While it is important to hone our own skills, we should also honour and celebrate the gifts and strengths of other women too. This can be as simple as recognising another woman when she does something good. Not only will this bolster her confidence, but it also sends a clear reminder that she is as talented, skilled, and capable as her male peers. Having a community of support is equally empowering. Both men and women should be proactive at initiating conversations on issues or challenges women face on the go. This way, we can get support and allow other women to feel safe when making decisions, failing, fixing mistakes and moving on. We can all take small steps every day to amplify other women’s voices and help lift them up. The ripple effect can be created through women (and men) empowering women.
SF: According to the Ministry of Social and Family Development, 2021 was dedicated as the Year of Celebrating SG Women. We have come this far because women have been supporting one another in realising their potential. I wouldn’t be where I am today without the support from other women: my family members, friends, colleagues and of course, my fellow co-operators.
What did you dream of doing when you were a young girl?
AL: I don’t recall having a specific dream occupation in mind, although we used to have write about “My Occupation” back in schools. I remember wanting to do work that will allow me to develop, shape and tinker with ideas. I wanted to do different things, with different people and in turn create something valuable. I guess this is true with the exciting and meaningful work I have been and am doing at NTUC First Campus.
SF: I dreamt of being independent and I became the woman I wanted to be.
Have you faced any barriers in your career due to being a woman? If so, how did you overcome them?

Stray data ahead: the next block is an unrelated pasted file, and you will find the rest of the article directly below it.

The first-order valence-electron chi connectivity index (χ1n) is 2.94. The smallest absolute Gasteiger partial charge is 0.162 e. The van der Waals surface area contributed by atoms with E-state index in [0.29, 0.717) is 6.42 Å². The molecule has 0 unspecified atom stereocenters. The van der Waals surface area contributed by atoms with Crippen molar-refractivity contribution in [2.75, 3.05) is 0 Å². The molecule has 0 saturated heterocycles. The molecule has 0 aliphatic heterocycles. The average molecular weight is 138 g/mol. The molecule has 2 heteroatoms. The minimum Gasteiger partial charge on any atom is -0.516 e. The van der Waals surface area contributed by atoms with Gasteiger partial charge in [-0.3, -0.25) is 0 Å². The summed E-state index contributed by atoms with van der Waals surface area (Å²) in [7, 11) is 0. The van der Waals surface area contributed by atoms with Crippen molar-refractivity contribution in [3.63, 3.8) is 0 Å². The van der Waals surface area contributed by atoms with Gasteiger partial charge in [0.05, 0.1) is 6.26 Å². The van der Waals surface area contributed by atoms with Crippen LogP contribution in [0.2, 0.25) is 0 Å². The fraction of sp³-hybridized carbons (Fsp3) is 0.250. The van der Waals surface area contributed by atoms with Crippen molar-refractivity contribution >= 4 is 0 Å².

AL: I have not faced what I will term as real barriers in my career because I am a woman. Perhaps this is because I’ve been working in a sector that promotes and support women. I do know that this may not be true for some. Through my work experiences and interacting with other women leaders, especially from those who are based overseas, I realised many of them really struggle just because they are women. Often, it has nothing to do with their aspirations and competencies. I remember witnessing how the women leaders, who spoke alongside me at the World Education Congress, shedding tears when asked this same question. I believe women are strong, it is about changing the way the world perceives this strength. In Singapore, I must say we do have a balanced view of women empowerment.
SF: No, as my roles and responsibilities were and are based on my strengths and capabilities.
What can co-operatives do to empower women in today’s context?
AL: We should promote co-operatives’ values and principles, and not be distracted by gender biases. Co-operatives such as SNCF can facilitate greater access for women to advisory services, skills and management training, and finance to start up and strengthen their cooperative ventures. I shared about empowering women through accepting their viewpoints and listening to their voices, so, we should encourage women’s participation in co-operatives across all levels, particularly at senior levels, and women can be agents of change.
SF: In Singapore, more than 80% of the co-operative workforce are women. While businesses of co-operatives have a positive impact on women with their inclusion in the labour force and economic activity, women’s representation in the co-operative leadership position is less than 25%. Co-operatives can, as mentioned above, nurture empowerment by recognising their potential, providing mentorship and leadership development, and facilitate equal access to management and leadership positions. Co-operatives can work with SNCF to develop and implement such strategies.
What is one advice you would give to women who are trying to start or lead a co-operative?
AL: Believe and trust that the collective power of women for social change cannot be undervalued. There is always another dependable and trusted woman who can offer you help, advice and illuminate your path, so no one is alone. So ignore the glass ceiling, and focus the possibilities instead.
SF: As co-operatives are people-centered enterprises owned and run by and for their members to realise their needs and aspirations. I see similarity with women empowerment ? My advice is to go for it.
This interview has been edited and condensed for clarity.